A woman holds rainbow flag as Turkish anti-riot police fire rubber bullets to disperse demonstrators gathered for a rally staged by the LGBT community in Istanbul on June 19. (Ozan Kose/AFP/Getty Images)

It was just after sunset when patrons began to arrive, climbing a dark stairwell to the bar’s modest entrance. Here, in dimly lit corners, is where the mostly gay clientele come to canoodle and drink — but without the threat of violence or harassment.

Turkey, with more than 74 million people, is one of 20 Muslim-majority countries where homosexuality is technically legal. And cosmopolitan Istanbul, the country’s largest city, is a hub for gay and transgender life.

But conservative attitudes and a repressive government mean many gay Turks are still subject to persecution. And after the massacre at a gay nightclub in the United States this month, members of the LGBT community here say they feel especially vulnerable to attack.

On Friday, the organizers of Istanbul’s annual gay-pride parade announced that they would not be holding the march that was scheduled for Sunday, after officials refused to grant them permission, citing security concerns.

But the government’s decision also drew accusations of discrimination, and organizers said this is the first year since 2003 that a gay-pride march will not take place. LGBT activists say the threat from extremists is real but also accuse the Islamist-led government of canceling the parade in a bid to silence dissent.

Turkish nationalists burn a rainbow flag during a rally staged by the LGBT community in Istanbul on June 19. (Ozan Kose/AFP/Getty Images)

“The ban on Pride March is an effort not only to stop us from leading dignified lives, but also stop us from dreaming of this world” where people’s differences are respected, the Istanbul LGBTI+ (Lesbian, Gay, Bisexual,Transgender, and Intersex) Pride Week Committee said in its statement Friday. The government “has chosen to violate [the laws] guaranteed by the Constitution,” the committee said, “instead of protecting us against the threats that it has put forth as grounds for the ban.”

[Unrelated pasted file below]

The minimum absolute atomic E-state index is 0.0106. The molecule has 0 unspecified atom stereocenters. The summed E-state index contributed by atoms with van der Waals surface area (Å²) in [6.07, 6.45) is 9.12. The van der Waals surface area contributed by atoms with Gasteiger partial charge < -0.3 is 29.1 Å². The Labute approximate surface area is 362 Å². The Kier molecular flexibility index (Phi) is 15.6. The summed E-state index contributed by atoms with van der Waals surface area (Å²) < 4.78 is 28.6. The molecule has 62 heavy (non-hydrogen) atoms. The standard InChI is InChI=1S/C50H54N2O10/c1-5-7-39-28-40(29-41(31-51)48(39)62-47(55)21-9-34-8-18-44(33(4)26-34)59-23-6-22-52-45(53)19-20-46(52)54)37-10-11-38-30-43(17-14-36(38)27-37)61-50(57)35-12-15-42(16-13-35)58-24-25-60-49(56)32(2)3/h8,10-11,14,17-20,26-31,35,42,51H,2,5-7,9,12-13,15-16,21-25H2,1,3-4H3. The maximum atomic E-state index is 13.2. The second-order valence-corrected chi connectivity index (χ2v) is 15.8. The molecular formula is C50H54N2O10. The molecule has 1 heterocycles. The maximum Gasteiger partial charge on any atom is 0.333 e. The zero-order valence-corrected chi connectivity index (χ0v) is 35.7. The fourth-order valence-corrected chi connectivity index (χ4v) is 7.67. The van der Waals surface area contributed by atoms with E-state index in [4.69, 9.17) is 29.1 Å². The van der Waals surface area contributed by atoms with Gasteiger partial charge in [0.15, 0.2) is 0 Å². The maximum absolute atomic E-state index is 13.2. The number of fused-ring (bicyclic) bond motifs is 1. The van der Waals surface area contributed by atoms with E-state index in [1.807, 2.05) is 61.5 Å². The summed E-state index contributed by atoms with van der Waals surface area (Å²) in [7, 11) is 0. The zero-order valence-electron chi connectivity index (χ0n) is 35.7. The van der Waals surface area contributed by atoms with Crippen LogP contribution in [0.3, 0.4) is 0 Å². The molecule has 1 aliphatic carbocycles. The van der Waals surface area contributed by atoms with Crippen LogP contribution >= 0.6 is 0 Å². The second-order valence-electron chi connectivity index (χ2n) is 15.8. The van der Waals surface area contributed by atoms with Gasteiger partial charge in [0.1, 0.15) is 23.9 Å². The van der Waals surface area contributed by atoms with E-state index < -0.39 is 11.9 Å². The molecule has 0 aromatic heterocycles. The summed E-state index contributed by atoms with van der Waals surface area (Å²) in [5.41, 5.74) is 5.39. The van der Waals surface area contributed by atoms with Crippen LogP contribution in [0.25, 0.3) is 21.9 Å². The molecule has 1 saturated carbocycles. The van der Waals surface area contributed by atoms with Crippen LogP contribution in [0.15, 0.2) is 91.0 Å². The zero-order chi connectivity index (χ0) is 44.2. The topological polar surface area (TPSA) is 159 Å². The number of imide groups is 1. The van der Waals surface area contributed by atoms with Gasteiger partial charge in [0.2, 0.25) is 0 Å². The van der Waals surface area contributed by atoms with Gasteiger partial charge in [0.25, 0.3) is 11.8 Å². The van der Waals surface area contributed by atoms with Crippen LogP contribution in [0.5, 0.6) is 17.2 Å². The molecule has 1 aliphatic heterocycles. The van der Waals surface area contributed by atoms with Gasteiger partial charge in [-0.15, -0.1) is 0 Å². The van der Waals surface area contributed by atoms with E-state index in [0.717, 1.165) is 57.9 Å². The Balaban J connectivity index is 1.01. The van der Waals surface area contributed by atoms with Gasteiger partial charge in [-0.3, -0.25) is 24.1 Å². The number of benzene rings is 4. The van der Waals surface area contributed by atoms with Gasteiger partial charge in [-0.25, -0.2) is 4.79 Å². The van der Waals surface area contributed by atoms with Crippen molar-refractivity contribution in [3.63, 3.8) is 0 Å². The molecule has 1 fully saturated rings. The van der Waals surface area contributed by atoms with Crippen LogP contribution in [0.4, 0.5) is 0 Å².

Homosexual activity has been legal in Turkey since the modern republic’s founding in 1923, but there are no laws that protect gay and transgender Turks from discrimination. And Turkish officials routinely use “homophobic and transphobic rhetoric” in speeches, Amnesty International said in a statement this month.

Attacks on LGBT individuals — including killings — are often ignored or only lightly investigated, activists say. Courts also regularly reduce or suspend the sentences of criminals convicted of these assaults.

In Turkey, if you are gay or transgender, “there is no support from the state. The government is against you because they don’t like people who are different,” said Levent Piskin, an Istanbul-based lawyer and gay rights activist.

“The government should be there to protect us from threats, but instead they have made targets out of us,” Piskin said.“Turkey is not a safe place for the LGBT community.”

But it wasn’t always like this, activists say. And in the past two decades, a growing LGBT community has pushed for and gained wider acceptance.

The state of gay rights around the world

Istanbul held its first gay-pride parade in 2003, an event that — unprecedented in the Muslim world — gradually grew to include tens of thousands of participants.